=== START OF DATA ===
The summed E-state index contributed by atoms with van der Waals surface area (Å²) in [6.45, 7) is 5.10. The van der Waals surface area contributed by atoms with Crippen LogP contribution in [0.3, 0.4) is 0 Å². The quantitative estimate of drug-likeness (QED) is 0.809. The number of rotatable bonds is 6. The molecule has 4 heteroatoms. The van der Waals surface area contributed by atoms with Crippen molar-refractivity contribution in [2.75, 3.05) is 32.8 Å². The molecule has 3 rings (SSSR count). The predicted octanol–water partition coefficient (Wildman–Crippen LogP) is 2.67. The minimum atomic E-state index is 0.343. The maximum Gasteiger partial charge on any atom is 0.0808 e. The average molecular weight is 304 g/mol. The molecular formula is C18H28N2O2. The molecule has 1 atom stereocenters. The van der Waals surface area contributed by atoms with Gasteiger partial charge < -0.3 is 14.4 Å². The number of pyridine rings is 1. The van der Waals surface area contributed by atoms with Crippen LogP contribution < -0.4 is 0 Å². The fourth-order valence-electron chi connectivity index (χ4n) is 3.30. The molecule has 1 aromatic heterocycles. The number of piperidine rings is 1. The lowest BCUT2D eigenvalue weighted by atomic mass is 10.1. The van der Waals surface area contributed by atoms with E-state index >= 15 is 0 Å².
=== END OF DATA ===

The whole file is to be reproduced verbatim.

The summed E-state index contributed by atoms with van der Waals surface area (Å²) in [6.45, 7) is 5.10. The van der Waals surface area contributed by atoms with Crippen LogP contribution in [0.3, 0.4) is 0 Å². The quantitative estimate of drug-likeness (QED) is 0.809. The number of rotatable bonds is 6. The molecule has 4 heteroatoms. The van der Waals surface area contributed by atoms with Crippen molar-refractivity contribution in [2.75, 3.05) is 32.8 Å². The molecule has 3 rings (SSSR count). The predicted octanol–water partition coefficient (Wildman–Crippen LogP) is 2.67. The minimum atomic E-state index is 0.343. The maximum Gasteiger partial charge on any atom is 0.0808 e. The average molecular weight is 304 g/mol. The molecular formula is C18H28N2O2. The molecule has 1 atom stereocenters. The van der Waals surface area contributed by atoms with Gasteiger partial charge < -0.3 is 14.4 Å². The number of pyridine rings is 1. The van der Waals surface area contributed by atoms with Crippen LogP contribution < -0.4 is 0 Å². The fourth-order valence-electron chi connectivity index (χ4n) is 3.30. The molecule has 1 aromatic heterocycles. The number of piperidine rings is 1. The lowest BCUT2D eigenvalue weighted by atomic mass is 10.1. The van der Waals surface area contributed by atoms with E-state index >= 15 is 0 Å².